IN SUM - From the above introductory remarks it is clear that one of my main themes today is the ways in which we agree to cleave out a conversational space to enable meaningful usage, involvement and participation for as many people as possible – in contrast to cutting up spaces so that they become closed-down in ways that render the space UNUSABLE or TOXIC for most people. Many people’s experience of their WORKSPACE is unfortunately one where their networks of conversations are configured as so much closed down, collapsed or pre-empted space – where very little of personal significance can be realised – where involvement and participation is minimised and alienation is maximised.

The relevance of Short-Cuts for Reflexivity is this:-

Reflexivity emerges in the contexts of taking into consideration a more ample, complex or systemic vision of the effects of one’s actions upon the choices of others. The less I am reflexive the more short-cuts I will take. The more short-cuts I take, the more my consequences cut up the collective space in unusable segments for others participation.

This form of conference presentation is too near to being part of a Dead Speech network – in that I can speak at you for an hour and you can’t easily stop me. It is unilateral, unidirectional, and monopolistic. It cuts up the USABLE SPACE in ways that most people can’t actually DO anything with – even in question time. The best I can do is to create a context for reflections which may allow you to actively work towards some novel ideas of your own – or failing that to not speak so loudly as to interrupt you if you are sleeping happily after a nice lunch.

How on earth did we get into this mess?

To answer this question we need to go right back to the beginning.






To understand more about Reflexivity we need to have a look at where it came from, and to do this we have to go back again to the beginning …





The story of the Creation of Adam can help us grasp where reflexivity originated – and why.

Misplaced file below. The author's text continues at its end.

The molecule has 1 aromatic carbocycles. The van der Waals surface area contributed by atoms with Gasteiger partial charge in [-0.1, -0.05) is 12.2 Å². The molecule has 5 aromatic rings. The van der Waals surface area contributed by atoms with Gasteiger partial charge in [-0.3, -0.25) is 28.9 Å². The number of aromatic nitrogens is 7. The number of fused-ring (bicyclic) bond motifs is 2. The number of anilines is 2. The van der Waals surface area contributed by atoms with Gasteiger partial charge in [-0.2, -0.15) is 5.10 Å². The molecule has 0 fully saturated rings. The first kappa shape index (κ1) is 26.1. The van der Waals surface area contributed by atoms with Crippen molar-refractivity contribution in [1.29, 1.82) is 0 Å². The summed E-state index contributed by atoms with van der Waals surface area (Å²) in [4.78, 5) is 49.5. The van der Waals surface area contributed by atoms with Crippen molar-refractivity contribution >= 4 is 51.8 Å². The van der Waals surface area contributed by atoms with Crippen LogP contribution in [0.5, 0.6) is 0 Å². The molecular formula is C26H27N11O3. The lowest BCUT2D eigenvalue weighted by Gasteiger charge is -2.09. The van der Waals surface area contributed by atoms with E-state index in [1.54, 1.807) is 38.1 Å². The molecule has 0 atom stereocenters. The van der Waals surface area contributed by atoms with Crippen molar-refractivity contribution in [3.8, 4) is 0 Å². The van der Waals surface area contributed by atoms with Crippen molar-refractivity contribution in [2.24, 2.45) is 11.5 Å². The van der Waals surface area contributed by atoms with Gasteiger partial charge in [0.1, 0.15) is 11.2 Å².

This is another fine mess you’ve got me into …

In this story we have humans being created in the likeness of God – our maker – and we also have some interesting puzzles packed inside this story. Michelangelo, by a reasonable reverse logic (that is, if He made us like Him, then He must look like some of us!), portrays God as a heavyweight - obviously very fond of his pizza, pasta and beer – who is at the same time able to defy the laws (his own laws) of gravity (achieving this with the supporting help of a cast of thousands to hold him up there, to sustain him in his ‘evenly hovering attention’ and various feats of ‘levitation’ - which as you will recall means ‘making light of heavy work’).

So, in the beginning, life was simple because we had (invented) God in his heavens who had created human-kind in His own image. As long as we remain within this world-view everything goes along swimmingly – apart from the odd religious wars or ethnic cleansing or pogrom or Inquisition arising logically out of the CONVICTION & CERTAINTY that your view on life is God-given, True, Just, Right, Real, Good and Necessary. And that EVERYONE must see things the same way.

The model of the Creation is a fairly one-sided affair – or a unilateral game as Bateson might see it. God might not be playing dice with the universe – but he does play with ‘loaded dice’. Exactly how he has fixed the game can be seen from the next slide.




Here we see the Instructional Finger of God. This type of interaction is what I call the ‘original sin’ or better, the Originating Paradox of a Creator –

Who specifies you – but tells you that you are ‘free’ !
Who incites curiosity – but forbids you to look and see and know !
Who declares for democratisation – but orders you to participate in it !

The model of the Creation is presented along the lines of what Maturana calls Instructional Interactions. God specifies humanity in his own likeness.

So this is the moment of Instructional Interactions - where God specified us in our humanness.

Later this model starts to unravel because it gets us into paradoxical trouble in terms of reflexive doubts like - if we are specified in His image, how come we don’t have powers to specify others, powers of levitation, and more importantly, immediate access to the best restaurants?